Twenty-six years later the Court modified the Lemon test in Agostini v. Felton (1997) by combining the last two elements, leaving a “purpose” prong and a modified “effects” prong.

        In County of Allegheny v. American Civil Liberties Union (1989), a group of justices led by Justice Anthony M. Kennedy in his dissent developed a coercion test: the government does not violate the establishment clause unless it provides direct aid to religion in a way that would tend to establish a state church or involve citizens in religion against their will.

        IMHO, the current decision is consistent with these earlier ones.

    2. > If a state provides funds for education, it would seem to be a little harsh to not fund a school simply because it is religious.

      I think this is one of those cases where people want to prop up an infrastructure (government-funded schools) and then are surprised when it is used to support something they don’t like. It’s the rule of unintended consequences. If your opponents can turn your tools against you, they will.

  9. Thinking about this ruling, which I disagree with, it bothers me less than the looming likely ruling to reverse Roe v. Wade. In the school ruling, some families are given rights to attend religiously affiliated school who wouldn’t have had the state pay for it, and, theoretically, at least, this would apply to Jewish and Moslem schools too. Reversing Roe v. Wade would deprive people of the right to have an abortion because of some religions’ prohibition of that, even though some religions allow the procedure, which very clearly favors some religions over others—-clearly violating the First Amendment, as far as I can see.

    1. What you did there with Roe v Wade is called motivated reasoning. You have a pre-formed opinion and you find things in an amateur, “as-far-as-I-can-see”, reading of the Constitution to support it.
      If the leak is true, the Supreme Court disagrees with you. If it thought state abortion laws violated the First Amendment it would have said so. It didn’t. Therefore they don’t.

  10. Re praying : Johan Cruyff, arguably the GOAT in soccer
    noted that before a match in Spain, all 22 players made the cross sign. ” if it works all matches would end in a draw”. Not just the GOAT, but a staunch atheist, well before Dawkins.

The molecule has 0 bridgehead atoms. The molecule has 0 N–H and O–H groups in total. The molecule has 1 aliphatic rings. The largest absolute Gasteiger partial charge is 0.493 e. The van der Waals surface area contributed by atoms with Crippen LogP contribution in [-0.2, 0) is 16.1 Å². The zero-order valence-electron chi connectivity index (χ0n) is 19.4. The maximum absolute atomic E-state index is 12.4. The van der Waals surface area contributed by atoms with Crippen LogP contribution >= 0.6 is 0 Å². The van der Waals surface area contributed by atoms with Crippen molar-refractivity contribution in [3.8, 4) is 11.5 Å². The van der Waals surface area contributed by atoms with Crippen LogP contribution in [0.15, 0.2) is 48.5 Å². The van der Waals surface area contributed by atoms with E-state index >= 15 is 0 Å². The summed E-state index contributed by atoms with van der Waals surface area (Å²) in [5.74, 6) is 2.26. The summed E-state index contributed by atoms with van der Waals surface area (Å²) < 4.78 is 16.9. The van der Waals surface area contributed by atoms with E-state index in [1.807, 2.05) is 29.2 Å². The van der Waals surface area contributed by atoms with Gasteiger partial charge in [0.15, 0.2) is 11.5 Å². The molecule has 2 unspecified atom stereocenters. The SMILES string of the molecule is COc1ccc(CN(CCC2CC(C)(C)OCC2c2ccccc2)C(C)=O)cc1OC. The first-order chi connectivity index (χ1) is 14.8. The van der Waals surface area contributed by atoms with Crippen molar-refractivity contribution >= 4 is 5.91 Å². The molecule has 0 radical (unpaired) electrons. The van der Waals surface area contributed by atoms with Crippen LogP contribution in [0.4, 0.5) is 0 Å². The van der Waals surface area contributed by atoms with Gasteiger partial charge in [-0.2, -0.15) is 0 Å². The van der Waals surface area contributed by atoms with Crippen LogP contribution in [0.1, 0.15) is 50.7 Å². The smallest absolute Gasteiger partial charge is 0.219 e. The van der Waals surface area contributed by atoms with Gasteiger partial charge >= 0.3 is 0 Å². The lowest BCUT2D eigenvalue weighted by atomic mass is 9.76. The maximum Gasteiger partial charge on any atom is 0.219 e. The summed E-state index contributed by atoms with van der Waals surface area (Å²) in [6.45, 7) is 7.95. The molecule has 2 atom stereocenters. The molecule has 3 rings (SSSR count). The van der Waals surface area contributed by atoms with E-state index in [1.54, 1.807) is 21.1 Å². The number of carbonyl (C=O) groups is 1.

If you think he was not the GOAT footballer, we can argue about that. And you will come second best.

  11. Yes he made Barcelona one of the world’s greatest clubs. He invented (with Michels) , ‘total football ‘ and later the ‘tictac’ football. The GOAT.(IMMO).

  12. I’ll give Philbrick another (obvious) reason why SCOTUS is becoming more radical…I mean religious. Mitch McConnell twisting rules to block justices picked by Democratic Presidents, and Republican Presidents choosing justices exclusively groomed by the Heritage Foundation.

  13. I’ve written before here and in my column about how wrong I was predicting as a teenager in Australia in the 1980s that in 30+ years time religion, like, say, smallpox, would be a thing of the past (with the possible exception of old Greek grandmothers and teenage Lebanese fanatics).

    I was wrong…. BUT…. a decade later when I’d realized I was wrong, the tide started turning and as we can see religion really IS declining, quite fast in many places. Scandinavia is almost “free” and even the US is showing great signs of improvement.
    So there’s hope for the west – wealth and technology have greatly contributed to this trend, thankfully.

  14. I sort of expect secularization of the population to result in more cases where religious people seek protection under the constitution.
    The coach who was fired for praying might well have been guilty of pressuring the players to join. However, in the current political climate, I would not be shocked if he did not do so, but was being persecuted for his personal beliefs. I suspect it was a little of both.

    Also, I have to disagree with Dr. Coyne on the religious school issue. Sometimes the best school in the area is affiliated with, or was founded by, a religious group. Beyond that, public schools have become a disaster, and a really expensive one. The point of vouchers is that the parents get to choose what school is best for their kids. Arguing that “I don’t want my money to go to…” is misguided, because it is no longer your money. The same argument is used for people who spend their food stamps on unhealthy diet choices.
    I would never advocate forcing you to send your kids to a school with a religious affiliation, but it seems just as wrong to forbid it.

  15. I’ve long said that, though non-violent, the single thing that would turn me into an armed guerilla fighter in the United States was a theocratic takeover.

    I confess I never thought I’d have to actually do it, but now I’m not so sure.